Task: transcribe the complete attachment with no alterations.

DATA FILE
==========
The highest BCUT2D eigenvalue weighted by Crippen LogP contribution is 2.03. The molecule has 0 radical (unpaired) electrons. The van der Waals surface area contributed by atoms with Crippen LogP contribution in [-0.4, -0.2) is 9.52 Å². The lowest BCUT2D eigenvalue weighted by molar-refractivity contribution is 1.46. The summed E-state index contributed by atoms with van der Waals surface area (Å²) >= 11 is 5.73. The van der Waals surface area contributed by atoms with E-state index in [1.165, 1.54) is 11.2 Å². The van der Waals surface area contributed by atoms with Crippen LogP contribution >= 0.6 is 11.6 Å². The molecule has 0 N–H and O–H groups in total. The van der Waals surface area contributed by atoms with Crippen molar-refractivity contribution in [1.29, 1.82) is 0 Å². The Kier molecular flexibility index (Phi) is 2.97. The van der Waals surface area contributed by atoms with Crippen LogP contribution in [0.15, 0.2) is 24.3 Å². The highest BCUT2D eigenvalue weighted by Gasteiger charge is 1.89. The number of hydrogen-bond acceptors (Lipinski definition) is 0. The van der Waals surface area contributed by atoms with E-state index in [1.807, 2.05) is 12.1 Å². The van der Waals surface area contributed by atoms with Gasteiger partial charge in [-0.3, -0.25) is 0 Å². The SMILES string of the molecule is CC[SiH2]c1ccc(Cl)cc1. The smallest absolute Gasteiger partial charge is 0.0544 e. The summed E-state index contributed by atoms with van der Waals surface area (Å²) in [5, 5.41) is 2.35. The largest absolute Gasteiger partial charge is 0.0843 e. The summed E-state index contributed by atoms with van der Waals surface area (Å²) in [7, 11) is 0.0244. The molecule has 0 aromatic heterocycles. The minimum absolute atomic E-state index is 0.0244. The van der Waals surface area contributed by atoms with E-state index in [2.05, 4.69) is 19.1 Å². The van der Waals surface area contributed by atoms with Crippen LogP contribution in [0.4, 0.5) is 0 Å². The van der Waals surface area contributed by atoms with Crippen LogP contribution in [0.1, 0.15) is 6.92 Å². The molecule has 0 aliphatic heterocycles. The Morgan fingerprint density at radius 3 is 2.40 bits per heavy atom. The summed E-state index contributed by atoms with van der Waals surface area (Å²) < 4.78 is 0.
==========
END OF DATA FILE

The highest BCUT2D eigenvalue weighted by Crippen LogP contribution is 2.03. The molecule has 0 radical (unpaired) electrons. The van der Waals surface area contributed by atoms with Crippen LogP contribution in [-0.4, -0.2) is 9.52 Å². The lowest BCUT2D eigenvalue weighted by molar-refractivity contribution is 1.46. The summed E-state index contributed by atoms with van der Waals surface area (Å²) >= 11 is 5.73. The van der Waals surface area contributed by atoms with E-state index in [1.165, 1.54) is 11.2 Å². The van der Waals surface area contributed by atoms with Crippen LogP contribution >= 0.6 is 11.6 Å². The molecule has 0 N–H and O–H groups in total. The van der Waals surface area contributed by atoms with Crippen molar-refractivity contribution in [1.29, 1.82) is 0 Å². The Kier molecular flexibility index (Phi) is 2.97. The van der Waals surface area contributed by atoms with Crippen LogP contribution in [0.15, 0.2) is 24.3 Å². The highest BCUT2D eigenvalue weighted by Gasteiger charge is 1.89. The number of hydrogen-bond acceptors (Lipinski definition) is 0. The van der Waals surface area contributed by atoms with E-state index in [1.807, 2.05) is 12.1 Å². The van der Waals surface area contributed by atoms with Gasteiger partial charge in [-0.3, -0.25) is 0 Å². The SMILES string of the molecule is CC[SiH2]c1ccc(Cl)cc1. The smallest absolute Gasteiger partial charge is 0.0544 e. The summed E-state index contributed by atoms with van der Waals surface area (Å²) in [5, 5.41) is 2.35. The largest absolute Gasteiger partial charge is 0.0843 e. The summed E-state index contributed by atoms with van der Waals surface area (Å²) in [7, 11) is 0.0244. The molecule has 0 aromatic heterocycles. The minimum absolute atomic E-state index is 0.0244. The van der Waals surface area contributed by atoms with E-state index in [2.05, 4.69) is 19.1 Å². The van der Waals surface area contributed by atoms with Crippen LogP contribution in [0.4, 0.5) is 0 Å². The van der Waals surface area contributed by atoms with Crippen LogP contribution in [0.1, 0.15) is 6.92 Å². The molecule has 0 aliphatic heterocycles. The Morgan fingerprint density at radius 3 is 2.40 bits per heavy atom. The summed E-state index contributed by atoms with van der Waals surface area (Å²) < 4.78 is 0.